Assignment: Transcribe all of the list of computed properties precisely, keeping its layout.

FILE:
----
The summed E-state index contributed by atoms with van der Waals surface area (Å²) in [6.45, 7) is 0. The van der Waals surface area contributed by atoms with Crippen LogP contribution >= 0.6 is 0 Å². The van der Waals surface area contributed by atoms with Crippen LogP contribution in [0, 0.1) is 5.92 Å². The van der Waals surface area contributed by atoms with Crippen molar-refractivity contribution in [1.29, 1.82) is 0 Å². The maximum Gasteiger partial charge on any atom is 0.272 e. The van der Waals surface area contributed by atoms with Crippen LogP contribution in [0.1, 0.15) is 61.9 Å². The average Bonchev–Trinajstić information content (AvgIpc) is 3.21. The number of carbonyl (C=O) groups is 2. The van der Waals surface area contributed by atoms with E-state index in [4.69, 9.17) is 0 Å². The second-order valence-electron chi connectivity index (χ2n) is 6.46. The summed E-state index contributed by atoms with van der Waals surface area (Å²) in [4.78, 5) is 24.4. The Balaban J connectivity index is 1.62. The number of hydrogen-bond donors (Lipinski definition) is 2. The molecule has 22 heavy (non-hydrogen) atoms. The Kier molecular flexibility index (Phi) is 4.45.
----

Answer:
The summed E-state index contributed by atoms with van der Waals surface area (Å²) in [6.45, 7) is 0. The van der Waals surface area contributed by atoms with Crippen LogP contribution >= 0.6 is 0 Å². The van der Waals surface area contributed by atoms with Crippen LogP contribution in [0, 0.1) is 5.92 Å². The van der Waals surface area contributed by atoms with Crippen molar-refractivity contribution in [1.29, 1.82) is 0 Å². The maximum Gasteiger partial charge on any atom is 0.272 e. The van der Waals surface area contributed by atoms with Crippen LogP contribution in [0.1, 0.15) is 61.9 Å². The average Bonchev–Trinajstić information content (AvgIpc) is 3.21. The number of carbonyl (C=O) groups is 2. The van der Waals surface area contributed by atoms with E-state index in [4.69, 9.17) is 0 Å². The second-order valence-electron chi connectivity index (χ2n) is 6.46. The summed E-state index contributed by atoms with van der Waals surface area (Å²) in [4.78, 5) is 24.4. The Balaban J connectivity index is 1.62. The number of hydrogen-bond donors (Lipinski definition) is 2. The molecule has 22 heavy (non-hydrogen) atoms. The Kier molecular flexibility index (Phi) is 4.45.